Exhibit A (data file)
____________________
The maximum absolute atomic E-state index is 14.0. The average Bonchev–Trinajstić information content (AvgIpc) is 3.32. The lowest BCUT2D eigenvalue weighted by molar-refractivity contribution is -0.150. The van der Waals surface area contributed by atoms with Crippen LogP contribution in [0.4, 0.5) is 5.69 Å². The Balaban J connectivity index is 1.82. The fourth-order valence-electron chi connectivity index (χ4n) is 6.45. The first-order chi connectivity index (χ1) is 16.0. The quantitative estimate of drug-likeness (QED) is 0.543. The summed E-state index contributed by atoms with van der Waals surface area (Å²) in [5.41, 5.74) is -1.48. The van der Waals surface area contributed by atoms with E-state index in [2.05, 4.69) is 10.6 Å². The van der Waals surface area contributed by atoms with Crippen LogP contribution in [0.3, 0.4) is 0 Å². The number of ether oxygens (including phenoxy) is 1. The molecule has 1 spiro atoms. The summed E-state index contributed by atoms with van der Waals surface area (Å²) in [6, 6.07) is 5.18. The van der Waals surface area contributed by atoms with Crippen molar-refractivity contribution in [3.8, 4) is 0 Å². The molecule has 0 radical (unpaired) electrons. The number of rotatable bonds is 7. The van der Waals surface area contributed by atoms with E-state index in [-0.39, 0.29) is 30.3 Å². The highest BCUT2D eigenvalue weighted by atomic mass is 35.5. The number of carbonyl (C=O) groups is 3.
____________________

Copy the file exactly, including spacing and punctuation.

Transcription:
The maximum absolute atomic E-state index is 14.0. The average Bonchev–Trinajstić information content (AvgIpc) is 3.32. The lowest BCUT2D eigenvalue weighted by molar-refractivity contribution is -0.150. The van der Waals surface area contributed by atoms with Crippen LogP contribution in [0.4, 0.5) is 5.69 Å². The Balaban J connectivity index is 1.82. The fourth-order valence-electron chi connectivity index (χ4n) is 6.45. The first-order chi connectivity index (χ1) is 16.0. The quantitative estimate of drug-likeness (QED) is 0.543. The summed E-state index contributed by atoms with van der Waals surface area (Å²) in [5.41, 5.74) is -1.48. The van der Waals surface area contributed by atoms with E-state index in [2.05, 4.69) is 10.6 Å². The van der Waals surface area contributed by atoms with Crippen LogP contribution in [0.3, 0.4) is 0 Å². The number of ether oxygens (including phenoxy) is 1. The molecule has 1 spiro atoms. The summed E-state index contributed by atoms with van der Waals surface area (Å²) in [6, 6.07) is 5.18. The van der Waals surface area contributed by atoms with Crippen molar-refractivity contribution in [3.8, 4) is 0 Å². The molecule has 0 radical (unpaired) electrons. The number of rotatable bonds is 7. The van der Waals surface area contributed by atoms with E-state index in [-0.39, 0.29) is 30.3 Å². The highest BCUT2D eigenvalue weighted by atomic mass is 35.5. The number of carbonyl (C=O) groups is 3.